observations. Observations are included if they have director data
from RiskMetrics, accounting data from Compustat, stock return data
from CRSP, and CEO attributes from Execucomp. Poor Attendance is an
indicator variable that is equal to one when the director does not
attend at least 75% of board meetings. Former Employee is an
indicator variable that is equal to one when the director is a former
employee. Hired by CEO is an indicator variable that is equal to one
if director tenure is less than or equal to CEO tenure. Number Boards
is the number of boards of other firms the director sits on. The
committee membership and leadership flags are all indicator variables
with one indicating membership or leadership of the committee. %
Ownership is the total number of shares and options that can be
exercised within 60 days of fiscal year-end divided by shares
outstanding. The significance test in Column (G) is based on the
nonparametric Mann-Whitney-Wilcoxon test for the differences between
Columns (D) and (F).

                          (A)           (B)           (C)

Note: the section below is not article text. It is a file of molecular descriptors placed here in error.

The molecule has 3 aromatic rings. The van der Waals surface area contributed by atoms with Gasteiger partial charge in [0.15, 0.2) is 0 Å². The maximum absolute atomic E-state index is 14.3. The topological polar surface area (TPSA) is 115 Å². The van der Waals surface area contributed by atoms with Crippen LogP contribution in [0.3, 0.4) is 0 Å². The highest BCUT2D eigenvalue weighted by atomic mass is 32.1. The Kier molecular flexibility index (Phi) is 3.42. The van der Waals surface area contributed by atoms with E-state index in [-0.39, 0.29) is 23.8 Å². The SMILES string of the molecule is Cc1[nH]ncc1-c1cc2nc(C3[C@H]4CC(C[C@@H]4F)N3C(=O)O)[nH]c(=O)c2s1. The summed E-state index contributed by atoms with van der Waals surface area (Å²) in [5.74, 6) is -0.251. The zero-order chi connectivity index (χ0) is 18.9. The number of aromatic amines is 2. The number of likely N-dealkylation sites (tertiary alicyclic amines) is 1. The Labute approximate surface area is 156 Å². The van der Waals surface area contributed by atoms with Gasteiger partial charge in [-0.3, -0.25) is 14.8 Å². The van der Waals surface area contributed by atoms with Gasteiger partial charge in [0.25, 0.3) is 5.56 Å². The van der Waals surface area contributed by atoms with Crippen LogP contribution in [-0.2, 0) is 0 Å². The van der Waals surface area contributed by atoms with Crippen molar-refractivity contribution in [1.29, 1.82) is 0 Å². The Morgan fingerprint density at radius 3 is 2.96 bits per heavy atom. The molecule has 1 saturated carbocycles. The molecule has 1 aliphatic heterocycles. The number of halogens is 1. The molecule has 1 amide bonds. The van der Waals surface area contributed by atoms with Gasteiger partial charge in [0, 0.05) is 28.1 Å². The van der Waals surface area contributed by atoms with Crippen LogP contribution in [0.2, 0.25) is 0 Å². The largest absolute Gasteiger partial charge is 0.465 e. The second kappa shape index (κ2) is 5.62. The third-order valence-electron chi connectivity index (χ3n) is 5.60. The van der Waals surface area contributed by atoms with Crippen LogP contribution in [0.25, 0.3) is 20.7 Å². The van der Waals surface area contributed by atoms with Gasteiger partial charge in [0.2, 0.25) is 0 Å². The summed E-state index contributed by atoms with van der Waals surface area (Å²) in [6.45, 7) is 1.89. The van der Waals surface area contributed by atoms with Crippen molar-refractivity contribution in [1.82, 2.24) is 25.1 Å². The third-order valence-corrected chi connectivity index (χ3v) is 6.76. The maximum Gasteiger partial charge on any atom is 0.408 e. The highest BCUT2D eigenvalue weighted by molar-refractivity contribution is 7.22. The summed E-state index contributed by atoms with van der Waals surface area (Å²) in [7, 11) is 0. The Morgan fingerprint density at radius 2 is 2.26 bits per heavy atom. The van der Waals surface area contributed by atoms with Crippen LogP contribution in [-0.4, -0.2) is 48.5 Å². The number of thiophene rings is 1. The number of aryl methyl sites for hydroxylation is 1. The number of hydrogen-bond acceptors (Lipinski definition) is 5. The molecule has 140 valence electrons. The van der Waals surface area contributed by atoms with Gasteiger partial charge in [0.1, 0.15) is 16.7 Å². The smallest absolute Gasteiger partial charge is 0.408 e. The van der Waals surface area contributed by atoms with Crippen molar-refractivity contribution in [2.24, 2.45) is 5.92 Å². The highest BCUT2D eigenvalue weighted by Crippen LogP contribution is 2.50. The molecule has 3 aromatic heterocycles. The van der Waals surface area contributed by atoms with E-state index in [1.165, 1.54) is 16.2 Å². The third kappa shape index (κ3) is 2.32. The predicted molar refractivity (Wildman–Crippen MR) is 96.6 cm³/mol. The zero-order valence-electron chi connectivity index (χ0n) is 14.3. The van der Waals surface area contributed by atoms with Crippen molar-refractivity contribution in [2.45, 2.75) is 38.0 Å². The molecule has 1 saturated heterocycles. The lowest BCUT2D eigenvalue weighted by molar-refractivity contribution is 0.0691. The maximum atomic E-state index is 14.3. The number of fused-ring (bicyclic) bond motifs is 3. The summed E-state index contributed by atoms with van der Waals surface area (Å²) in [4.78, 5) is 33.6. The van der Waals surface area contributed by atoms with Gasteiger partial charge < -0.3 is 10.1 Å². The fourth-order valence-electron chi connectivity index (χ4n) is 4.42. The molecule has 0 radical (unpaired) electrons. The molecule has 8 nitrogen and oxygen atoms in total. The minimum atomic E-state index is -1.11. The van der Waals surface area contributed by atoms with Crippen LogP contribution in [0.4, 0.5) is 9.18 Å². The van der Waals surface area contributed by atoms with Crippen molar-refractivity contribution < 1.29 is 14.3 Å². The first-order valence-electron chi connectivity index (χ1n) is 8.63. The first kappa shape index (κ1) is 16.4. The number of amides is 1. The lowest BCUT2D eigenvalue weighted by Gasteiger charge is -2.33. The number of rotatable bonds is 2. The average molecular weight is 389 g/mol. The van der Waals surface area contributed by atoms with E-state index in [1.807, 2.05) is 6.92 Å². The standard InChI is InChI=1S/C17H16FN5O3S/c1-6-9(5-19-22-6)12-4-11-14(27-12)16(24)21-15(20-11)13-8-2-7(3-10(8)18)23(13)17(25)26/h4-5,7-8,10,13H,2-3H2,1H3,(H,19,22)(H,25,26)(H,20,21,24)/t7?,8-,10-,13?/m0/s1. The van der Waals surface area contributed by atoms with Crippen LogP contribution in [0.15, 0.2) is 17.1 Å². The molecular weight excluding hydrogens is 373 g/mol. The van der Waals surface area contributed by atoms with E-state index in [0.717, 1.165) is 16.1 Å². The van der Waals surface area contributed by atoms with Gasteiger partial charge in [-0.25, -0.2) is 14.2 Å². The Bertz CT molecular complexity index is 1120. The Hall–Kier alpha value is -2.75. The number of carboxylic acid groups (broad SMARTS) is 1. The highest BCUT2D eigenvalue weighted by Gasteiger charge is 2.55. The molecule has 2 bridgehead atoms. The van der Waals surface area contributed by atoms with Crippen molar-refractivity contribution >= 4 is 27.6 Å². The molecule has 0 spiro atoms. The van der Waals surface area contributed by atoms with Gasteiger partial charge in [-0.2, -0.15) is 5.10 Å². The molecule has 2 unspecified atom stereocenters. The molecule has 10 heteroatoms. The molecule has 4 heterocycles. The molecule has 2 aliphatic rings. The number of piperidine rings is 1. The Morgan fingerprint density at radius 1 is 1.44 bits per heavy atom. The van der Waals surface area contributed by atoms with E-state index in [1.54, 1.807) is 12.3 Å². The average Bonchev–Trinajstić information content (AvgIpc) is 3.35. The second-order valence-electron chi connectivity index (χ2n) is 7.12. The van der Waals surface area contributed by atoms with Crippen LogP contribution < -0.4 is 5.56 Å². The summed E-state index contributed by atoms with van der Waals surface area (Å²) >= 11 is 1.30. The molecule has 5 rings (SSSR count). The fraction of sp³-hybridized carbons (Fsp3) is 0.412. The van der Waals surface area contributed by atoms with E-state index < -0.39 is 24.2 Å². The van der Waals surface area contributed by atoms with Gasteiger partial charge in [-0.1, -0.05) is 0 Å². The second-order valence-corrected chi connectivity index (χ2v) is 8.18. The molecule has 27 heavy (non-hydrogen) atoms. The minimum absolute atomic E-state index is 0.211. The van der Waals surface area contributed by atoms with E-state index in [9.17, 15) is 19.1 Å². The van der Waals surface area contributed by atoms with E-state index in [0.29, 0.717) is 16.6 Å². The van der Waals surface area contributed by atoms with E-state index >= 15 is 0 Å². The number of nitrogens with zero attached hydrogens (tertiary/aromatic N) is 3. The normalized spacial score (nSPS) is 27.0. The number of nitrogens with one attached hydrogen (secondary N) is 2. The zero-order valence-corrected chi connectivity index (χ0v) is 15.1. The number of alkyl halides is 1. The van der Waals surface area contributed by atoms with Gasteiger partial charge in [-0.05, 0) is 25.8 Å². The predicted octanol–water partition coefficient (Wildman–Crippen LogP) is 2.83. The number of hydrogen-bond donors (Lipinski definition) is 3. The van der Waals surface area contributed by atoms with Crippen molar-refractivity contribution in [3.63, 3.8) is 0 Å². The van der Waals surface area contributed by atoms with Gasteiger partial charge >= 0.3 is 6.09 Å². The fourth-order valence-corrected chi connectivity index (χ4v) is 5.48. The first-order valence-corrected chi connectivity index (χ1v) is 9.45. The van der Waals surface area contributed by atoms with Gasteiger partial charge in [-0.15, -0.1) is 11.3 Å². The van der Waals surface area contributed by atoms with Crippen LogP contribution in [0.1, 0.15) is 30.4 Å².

T [less     5 < T [less
                                      than or       than or
                          All       equal to] 5   equal to] 15

Attributes

Count                  139,963        54,260        65,889
Age                    61.801         58.328        62.842
Tenure                  7.723          2.160         8.491
Female                 14.012%        16.152%       13.829%
CEO                    11.769%        15.557%       10.493%
Poor Attendance         1.441%         1.675%        1.345%
Former Employee         0.259%         0.116%        0.235%
Number Boards           0.956          0.960         1.007
Hired by CEO           38.487%        62.551%       27.176%
Three most              Retired       Retired       Retired
  frequent             Fin'l Svce    Executive     Fin'l Svce
  primary titles       Executive        CEO          Other

Committee Membership

Compensation           41.331%        36.133%       44.027%
  committee
Audit committee        42.387%        42.908%       42.663%
Nomination             36.741%        30.982%       39.753%
  committee
Compensation +          1.201          1.100         1.264
  Audit +
  Nomination

Committee Leadership

Compensation           10.039%         5.352%       12.694%
  committee
Audit committee        10.202%         7.311%       12.079%

Equity Ownership

% Ownership--           0.205%         0.199%        0.197%
  mean
% Ownership--           0.074%         0.063%        0.079%
  median
Dollar sensitivity--     68,660        34,286        53,821
  mean
Dollar sensitivity--     5,109          1,977         7,799
  median

                           (D)           (E)